Microsoft Visual Studio 2010, Visual Studio Team System 2010 and .NET Framework 4.0 Community Technology Preview (CTP) are available to download and install from here.

Thursday, October 16, 2008

Using TortoiseSVN with CodePlex

This is not new but I just realized today that CodePlex supports TortoiseSVN. I've been using Subversion for my home projects with TortoiseSVN and VisualSVN (a plug-in for Visual Studio).
This does not mean that Codeplex is using Subvesion as repository. They are still using Team Foundation Server as repository, but they added support for SvnBrigde, a tool that allows Subersion clients to connect to Team Foundation Server.

So far, I've been using Visual Studio Team Explorer with Codeplex projects. Team Explorer is an open source client for Team Foundation Server. It works fine, but I rather using TortoiseSVN/VisualSVN.

Wednesday, October 15, 2008

TechDays Canada 2008

Unfortunately I will not be attending PDC this year, but Microsoft is organizing TechDays Canada 2008. Of course it is not the same thing, but it is still an interesting event for Canadian developers. It is a 2 day event with tracks for developers and IT folks, see the sessions info here.

They will have in Vancouver, Calgary, Winnipeg, Toronto, Ottawa, Montreal, and Halifax. Too bad they do not have in my hometown Edmonton, but I can just drive south to Calgary.

The early bird registration, until October 29th, is $249.99 for the two days event. It is pretty cheap and you will still get free Visual Studio 2008 Professional, MS Expression Web 2, TechEd 2008 DVD Set, and 30% off Certification voucher.

If you are a .NET developer living in Canada, do not miss this.

I hope to see you there in Calgary on December 10 & 11.

Saturday, September 06, 2008

Microsoft Exam 70-536

I passed on the Microsoft exam 70-536 yesterday and I would like to share my experiences on it. The test consisted of 40 questions. The format is similar to the practice exam of the text book.

The exam has some annoyances. For example, the UI is still from the 20th century: it looks like an old Win32 application and the mouse wheel does not work! There is a big delay when going from one question to the next one. This happens because the current answer is saved on the exam server, so that data can be recovered in the case of a power loss. It is good to save it to the server, but this delay takes from 30 seconds to one minute!! Not sure if this is a Prometric problem or just on that specific test center. Although there is this delay, the exam timer is paused when moving from one question to the other.

When I finished answering all questions, I still had about 25 minutes to review. This is when things started not going well. During the review mode, the exam timer does not pause while moving from one question to the next one. So, I was wasting about a minute by clicking on Next and waiting for the next question to show!! Also, when the exam prompts a message reminding you that you have 5 minutes left, the buttons at the bottom of the screen (Next, Previous and Review) disappear. So, I got stuck on that screen and couldn't move to another question or even finish my exam. I tried to get help from the staff there, but the exam timed out and it didn't show anything for me, the screen was blank for a few minutes and it moved directly to the customer satisfaction survey. I did not know if I pass or fail, and I was afraid that I lost everything. After some minutes of panic, the exam administrator came and told me that the score report was printed properly and I passed!!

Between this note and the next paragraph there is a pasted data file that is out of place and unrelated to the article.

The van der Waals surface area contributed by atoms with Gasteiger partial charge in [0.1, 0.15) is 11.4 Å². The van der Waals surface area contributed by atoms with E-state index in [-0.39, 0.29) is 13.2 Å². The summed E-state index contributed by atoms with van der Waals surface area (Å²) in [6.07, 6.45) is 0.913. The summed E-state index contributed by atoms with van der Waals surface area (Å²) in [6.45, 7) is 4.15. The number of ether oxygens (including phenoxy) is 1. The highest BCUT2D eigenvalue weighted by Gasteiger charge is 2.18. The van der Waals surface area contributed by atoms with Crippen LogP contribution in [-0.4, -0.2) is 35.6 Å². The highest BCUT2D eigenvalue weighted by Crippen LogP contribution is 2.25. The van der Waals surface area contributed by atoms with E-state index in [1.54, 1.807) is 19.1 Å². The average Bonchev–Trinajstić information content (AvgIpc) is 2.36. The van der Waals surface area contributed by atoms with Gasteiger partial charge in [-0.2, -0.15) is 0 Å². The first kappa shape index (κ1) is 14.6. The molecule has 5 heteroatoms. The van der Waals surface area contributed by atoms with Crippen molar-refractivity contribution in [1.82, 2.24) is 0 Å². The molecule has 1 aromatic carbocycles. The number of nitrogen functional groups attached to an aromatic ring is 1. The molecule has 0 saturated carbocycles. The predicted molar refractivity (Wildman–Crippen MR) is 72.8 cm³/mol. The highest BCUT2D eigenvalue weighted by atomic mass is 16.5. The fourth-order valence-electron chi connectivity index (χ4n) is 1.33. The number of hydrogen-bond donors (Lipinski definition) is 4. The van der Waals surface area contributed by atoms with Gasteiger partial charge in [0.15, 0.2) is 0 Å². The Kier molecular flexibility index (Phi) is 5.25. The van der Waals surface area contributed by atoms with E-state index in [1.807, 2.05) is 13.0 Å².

I reported these problems, and they told me that the 5 minutes reminder bug is an old issue that was apparently over but came back in the last few weeks. My advice is to spend more time answering your questions during the first pass (exam timer pauses while saving) rather than spending time reviewing them (exam timer does not pause while saving).
Also, finish your exam before the 5 minutes reminder buggy message appears, just to make sure that it finishes properly by showing your score/result on the screen.

Friday, September 05, 2008

How I added the words Oracle and MySQL to the SQL Server Developer website

No, I am not a hacker or either have access to the source of SQL Server Developer page. I just created a project in Codeplex, the Chinook Database, and tagged it with SQL Server. The SQL Server Developer page has a section at the bottom with recent SQL Server projects, and my new project is displayed there.

The result: the SQL Server Developer website has the words Oracle and MySQL!!



The Chinook Database project description contains the supported databases, and they all show on the SQL Server Developer page. Sorry Microsoft, this was not intentional but it was funny to accidently have the words Oracle and MySQL in SQL Server website.

Sunday, August 17, 2008

Chinook Sample Database is Alive!

During the past two weeks, I've been working on a sample database in order to test ORM tools and make a quick demos. The idea is to have a simple database that can be created by a single script, and provide versions of this script for more than one database server: SQL Server, Oracle and MySQL.